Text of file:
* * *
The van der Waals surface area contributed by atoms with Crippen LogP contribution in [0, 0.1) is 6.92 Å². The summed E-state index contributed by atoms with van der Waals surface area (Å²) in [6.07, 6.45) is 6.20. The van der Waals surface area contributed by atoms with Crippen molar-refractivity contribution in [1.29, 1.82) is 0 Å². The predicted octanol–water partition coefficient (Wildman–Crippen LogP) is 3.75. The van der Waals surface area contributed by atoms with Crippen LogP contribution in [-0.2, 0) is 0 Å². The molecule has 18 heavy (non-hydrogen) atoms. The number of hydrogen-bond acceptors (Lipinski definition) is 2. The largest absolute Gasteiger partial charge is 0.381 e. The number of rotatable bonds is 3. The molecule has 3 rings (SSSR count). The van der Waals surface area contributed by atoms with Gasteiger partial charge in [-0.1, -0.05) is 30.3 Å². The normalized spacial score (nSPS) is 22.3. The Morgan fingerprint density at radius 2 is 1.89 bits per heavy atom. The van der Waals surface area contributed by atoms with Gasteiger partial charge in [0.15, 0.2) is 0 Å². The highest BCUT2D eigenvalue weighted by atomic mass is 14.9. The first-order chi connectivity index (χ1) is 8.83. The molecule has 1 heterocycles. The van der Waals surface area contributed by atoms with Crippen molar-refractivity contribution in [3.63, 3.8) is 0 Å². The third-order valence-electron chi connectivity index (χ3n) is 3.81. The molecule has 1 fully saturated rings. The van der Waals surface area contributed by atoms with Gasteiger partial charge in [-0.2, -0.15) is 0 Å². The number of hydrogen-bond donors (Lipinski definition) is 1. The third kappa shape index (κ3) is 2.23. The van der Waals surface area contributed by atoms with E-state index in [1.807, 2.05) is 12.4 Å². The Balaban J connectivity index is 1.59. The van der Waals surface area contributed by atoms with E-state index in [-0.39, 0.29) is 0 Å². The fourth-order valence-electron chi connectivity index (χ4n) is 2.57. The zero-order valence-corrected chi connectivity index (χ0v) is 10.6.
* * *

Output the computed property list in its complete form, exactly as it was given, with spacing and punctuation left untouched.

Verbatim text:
The van der Waals surface area contributed by atoms with Crippen LogP contribution in [0, 0.1) is 6.92 Å². The summed E-state index contributed by atoms with van der Waals surface area (Å²) in [6.07, 6.45) is 6.20. The van der Waals surface area contributed by atoms with Crippen molar-refractivity contribution in [1.29, 1.82) is 0 Å². The predicted octanol–water partition coefficient (Wildman–Crippen LogP) is 3.75. The van der Waals surface area contributed by atoms with Crippen LogP contribution in [-0.2, 0) is 0 Å². The molecule has 18 heavy (non-hydrogen) atoms. The number of hydrogen-bond acceptors (Lipinski definition) is 2. The largest absolute Gasteiger partial charge is 0.381 e. The number of rotatable bonds is 3. The molecule has 3 rings (SSSR count). The van der Waals surface area contributed by atoms with Gasteiger partial charge in [-0.1, -0.05) is 30.3 Å². The normalized spacial score (nSPS) is 22.3. The Morgan fingerprint density at radius 2 is 1.89 bits per heavy atom. The van der Waals surface area contributed by atoms with Gasteiger partial charge in [0.15, 0.2) is 0 Å². The highest BCUT2D eigenvalue weighted by atomic mass is 14.9. The first-order chi connectivity index (χ1) is 8.83. The molecule has 1 heterocycles. The van der Waals surface area contributed by atoms with Crippen molar-refractivity contribution in [3.63, 3.8) is 0 Å². The third-order valence-electron chi connectivity index (χ3n) is 3.81. The molecule has 1 fully saturated rings. The van der Waals surface area contributed by atoms with Gasteiger partial charge in [-0.2, -0.15) is 0 Å². The number of hydrogen-bond donors (Lipinski definition) is 1. The third kappa shape index (κ3) is 2.23. The van der Waals surface area contributed by atoms with E-state index in [1.807, 2.05) is 12.4 Å². The Balaban J connectivity index is 1.59. The van der Waals surface area contributed by atoms with E-state index in [-0.39, 0.29) is 0 Å². The fourth-order valence-electron chi connectivity index (χ4n) is 2.57. The zero-order valence-corrected chi connectivity index (χ0v) is 10.6.